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ATLA Congressional Update


As it enters the Fall with few accomplishments to show for its efforts, the Congress is now turning its attention to a number of matters of interest to consumers, including managed care legislation as well as small business liability protection and asbestos and car rental company immunity bills.

Managed Care - Patients' Bill of Rights

The possibility is now very real that legislation may be approved by the U.S. House of Representatives to expand consumers' rights by eliminating the ERISA preemption of state causes of action and allowing injured patients to hold managed care insurers legally accountable for delay or denial of needed medical care that results in death or injury.

The Republican leadership had planned to bring managed care legislation to the floor for consideration soon after Labor Day, and it encouraged the writing of the GOP's bill (H.R. 2824 by Reps. Coburn and Shadegg) as an alternative to the Bipartisan Consensus Managed Care Improvement Act (H.R. 2723 by Reps. Norwood and Dingell). However, the U.S. Chamber of Commerce, the National Federation of Independent Business (NFIB), managed care insurers, and many House Republicans think even the GOP bill goes too far in terms of patient protection.

The Norwood-Dingell measure alone, however, provides for an independent external appeals process and suits against insurers under state law. In certain, very limited, circumstances, the Coburn-Shadegg bill would permit suits in federal court; this bill would also cap non-economic damages at $250,000.

ATLA and a coalition of 400 organizations of consumers and health professionals are actively working for a favorable vote on the bipartisan Norwood-Dingell bill. The House leadership delayed consideration and Speaker Hastert has indicated that he intends to schedule floor consideration of managed care bills the week of October 4.

Small Business Liability Protection

A hearing on the Small Business Liability Relief Act (H.R. 2366 by Reps. Rogan and Holden) was held in the U.S. House Committee on the Judiciary on September 29. The bill would eliminate joint and several liability and cap punitive damages at the lesser of $250,000 or three times compensatory damages in all civil actions for businesses with 25 or fewer employees. It also provides seller vicarious liability protection.

ATLA is opposed to this unnecessary measure, which would only succeed in preventing children and other injured consumers from recovering the full costs of injuries caused by those rare small businesses which manufacture or sell very dangerous products or harmful services. ATLA president Richard H. Middleton, Jr., testified against HR 2366. His extensive, fact-filled testimony can be found here.

Asbestos Immunity

Efforts are currently under way to re-write the Fairness in Asbestos Compensation Act (H.R. 1283 by Rep. Hyde) in anticipation of a House markup. An initial hearing, at which ATLA testified against the bill, was held in the House on July 1 (click here for a summary of this testimony). A Senate hearing on Sen. Ashcroft's S. 758 has been set for October 5. ATLA president Richard H. Middleton, Jr., testified against this bill. His testimony and statement can be found here.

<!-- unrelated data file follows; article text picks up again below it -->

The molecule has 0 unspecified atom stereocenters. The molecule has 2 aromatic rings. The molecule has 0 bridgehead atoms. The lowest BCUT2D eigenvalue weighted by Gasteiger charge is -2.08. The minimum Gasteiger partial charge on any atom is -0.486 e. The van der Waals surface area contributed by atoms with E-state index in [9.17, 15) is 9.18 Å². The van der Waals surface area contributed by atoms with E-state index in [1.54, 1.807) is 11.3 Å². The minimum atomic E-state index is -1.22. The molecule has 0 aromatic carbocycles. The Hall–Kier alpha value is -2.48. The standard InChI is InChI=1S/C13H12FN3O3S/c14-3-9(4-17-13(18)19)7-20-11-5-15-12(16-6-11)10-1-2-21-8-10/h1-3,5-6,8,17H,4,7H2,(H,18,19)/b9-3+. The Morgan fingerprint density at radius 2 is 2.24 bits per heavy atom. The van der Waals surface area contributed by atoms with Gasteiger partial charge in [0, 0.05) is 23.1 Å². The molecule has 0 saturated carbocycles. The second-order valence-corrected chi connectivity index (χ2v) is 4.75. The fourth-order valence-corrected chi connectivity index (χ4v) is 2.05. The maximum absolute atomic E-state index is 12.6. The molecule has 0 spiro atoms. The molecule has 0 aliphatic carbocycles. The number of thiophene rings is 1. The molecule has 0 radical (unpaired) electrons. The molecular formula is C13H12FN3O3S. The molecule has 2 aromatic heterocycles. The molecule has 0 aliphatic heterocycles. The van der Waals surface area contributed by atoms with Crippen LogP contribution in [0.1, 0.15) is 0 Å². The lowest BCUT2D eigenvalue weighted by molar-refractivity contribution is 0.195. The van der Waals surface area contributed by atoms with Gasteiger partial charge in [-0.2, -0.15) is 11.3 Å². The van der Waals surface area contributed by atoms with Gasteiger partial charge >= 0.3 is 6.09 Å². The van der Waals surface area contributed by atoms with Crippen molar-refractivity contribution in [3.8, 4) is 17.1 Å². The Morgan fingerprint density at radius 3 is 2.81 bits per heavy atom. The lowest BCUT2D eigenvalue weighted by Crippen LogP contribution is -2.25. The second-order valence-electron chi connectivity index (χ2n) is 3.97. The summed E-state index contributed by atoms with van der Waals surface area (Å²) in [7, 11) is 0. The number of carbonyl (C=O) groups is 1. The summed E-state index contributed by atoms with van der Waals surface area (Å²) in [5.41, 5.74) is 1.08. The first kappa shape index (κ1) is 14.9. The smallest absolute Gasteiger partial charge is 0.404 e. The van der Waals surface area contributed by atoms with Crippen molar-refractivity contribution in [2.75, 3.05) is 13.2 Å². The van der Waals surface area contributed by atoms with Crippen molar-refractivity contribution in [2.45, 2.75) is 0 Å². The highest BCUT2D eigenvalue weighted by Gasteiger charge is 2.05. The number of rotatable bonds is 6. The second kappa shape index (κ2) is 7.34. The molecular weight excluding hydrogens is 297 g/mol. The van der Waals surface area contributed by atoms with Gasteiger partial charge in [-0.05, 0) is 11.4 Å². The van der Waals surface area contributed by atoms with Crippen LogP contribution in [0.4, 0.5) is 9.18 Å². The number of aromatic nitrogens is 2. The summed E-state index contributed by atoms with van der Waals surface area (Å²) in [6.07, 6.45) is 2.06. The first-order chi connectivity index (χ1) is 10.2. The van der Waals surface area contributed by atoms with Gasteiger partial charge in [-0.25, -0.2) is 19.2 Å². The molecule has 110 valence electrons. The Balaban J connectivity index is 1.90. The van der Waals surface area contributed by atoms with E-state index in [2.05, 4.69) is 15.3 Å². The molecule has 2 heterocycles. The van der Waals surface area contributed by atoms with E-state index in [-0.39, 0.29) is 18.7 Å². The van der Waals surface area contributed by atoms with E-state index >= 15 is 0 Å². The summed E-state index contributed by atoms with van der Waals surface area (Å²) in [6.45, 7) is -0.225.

While most asbestos companies believe the current system is working well for all parties (only 55 cases came to trial in 1998, while Owens Corning, for example, settled 217,000 cases that year), the GAF Corporation, which no longer has insurance coverage, is the principal advocate of the measure. The proposed bill would set up an elaborate bureaucracy and medical criteria prepared by corporate lawyers to screen out 60 to 80 percent of potential claimants.

ATLA will continue to vigorously oppose this measure, which assures not one penny of compensation to even one asbestos victim, while shielding from liability an industry responsible for the injury or death of millions of workers and consumers.

Car Rental Company Immunity

On September 30, the Senate Committee on Commerce, Science and Transportation held a hearing on S. 1130, "The Motor Vehicle Rental Fairness Act," which would protect car rental companies from liability by abolishing the principle of vicarious liability in the several states which have applied it to these rental agencies.

Vicarious liability ensures that injured parties are compensated for the harm they have suffered, and encourage renters and lessors of cars, and other merchants, to monitor their products and services more carefully, thereby ensuring safer products in the marketplace. This bill chooses to protect a thriving car rental industry rather than preserve a long-standing legal principle, and derogates state prerogatives on behalf of special interests. Former ATLA president Larry S. Stewart testified against S. 1130. His testimony can be found here.

Note: For the latest version of these bills and their status, see http://thomas.loc.gov/ and search at the top of the page for the bill number.

 


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